5G has seen one of the fastest adoption trends of any technology. In 2022, 5G adoption will hit 1 billion subscriptions1 and grow from $1.6 billion in 2021 to $65 billion by 20302.
The promise of ultra-reliable low latency connectivity (URLLC) and enhanced mobile broadband (EMBB) with speeds nearing 4Gb/sec3 has enormous potential for enterprises, especially for Industry 4.0. A survey showed that 40% of manufacturers plan to roll out 5G at scale within the next 2 years. Due to data ownership and security concerns, two-thirds of these manufacturers indicated a preference to own and operate private networks4 . These capabilities come at the cost of significant demands from the network and a major shift from best-effort services to guaranteed quality of service (QoS) across all key performance metrics (KPIs).
In addition, enterprises that adopt private wireless 5G networks must acquire sufficient knowledge and proficiency in the underlying technologies, deployment options, features, and operational needs.
Organizing for Successful 5G Private Networks
5G ACIA has defined several 5G use cases for industrial applications that have the potential to transform multiple industries, as depicted in Figure 2 below.
Implementation of any of these use cases will require extensive planning. Private networks allow for a much more bespoke design for industry and its needs, followed by meticulous deployment and operations. However, this presents challenges for industry verticals where connectivity, mobility, and cloud are not core competencies. In addition, each rollout phase presents unique challenges for the enterprise. Accordingly, it is paramount to use the right processes and tools.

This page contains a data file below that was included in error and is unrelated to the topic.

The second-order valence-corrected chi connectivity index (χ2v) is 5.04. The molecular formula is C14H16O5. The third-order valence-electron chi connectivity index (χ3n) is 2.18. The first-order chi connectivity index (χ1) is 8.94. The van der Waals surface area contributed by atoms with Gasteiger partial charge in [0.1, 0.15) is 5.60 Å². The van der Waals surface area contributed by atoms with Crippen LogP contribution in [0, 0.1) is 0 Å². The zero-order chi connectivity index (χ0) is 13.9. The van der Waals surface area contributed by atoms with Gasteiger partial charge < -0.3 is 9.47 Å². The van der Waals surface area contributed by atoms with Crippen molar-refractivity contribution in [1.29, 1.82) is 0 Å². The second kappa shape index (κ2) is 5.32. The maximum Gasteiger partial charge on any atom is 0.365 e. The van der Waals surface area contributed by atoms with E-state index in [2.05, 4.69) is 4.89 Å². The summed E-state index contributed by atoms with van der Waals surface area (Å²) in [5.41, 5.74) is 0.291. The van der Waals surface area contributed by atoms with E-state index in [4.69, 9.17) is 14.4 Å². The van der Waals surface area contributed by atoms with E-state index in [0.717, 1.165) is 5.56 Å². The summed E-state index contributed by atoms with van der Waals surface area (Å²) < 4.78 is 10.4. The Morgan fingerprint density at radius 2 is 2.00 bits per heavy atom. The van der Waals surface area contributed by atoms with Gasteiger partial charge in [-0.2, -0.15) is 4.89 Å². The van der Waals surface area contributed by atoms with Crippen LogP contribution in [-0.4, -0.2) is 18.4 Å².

Organizing for Successful 5G Private Networks
Figure 3 below depicts some of the typical functions required for the deployment of non-public networks (NPN). For simplicity, this paper will not differentiate between the different NPN scenarios (isolated deployment, shared RAN, shared RAN and control plane, and public network hosting) as we focus on the enterprise's role in realizing their NPN.
With security and data ownership as a primary drivers for NPNs, observability of the network is essential. While many of the 5G private network lifecycle functions may be outsourced to specialized vendor partners, the ability to continuously test, validate, and monitor the network end-to-end, from device, to edge, to core will remain a primary responsibility of the enterprise network owner because only the owner is incentivized to understand what is happening in their network. Instrumentation and automation are essential to achieving network observability.
Network Instrumentation & Observability
Many of the functions that were typically owned by the connectivity provider must now be owned by the enterprise in an environment that will prove to be particularly volatile for the following reasons:
IoT is an open device market subject to potentially thousands of standards, providers, and technologies
Industry 4.0 spectrum clearance and RFI management within a high noise environment requires extensive testing during the design stages and continuous optimization after rollout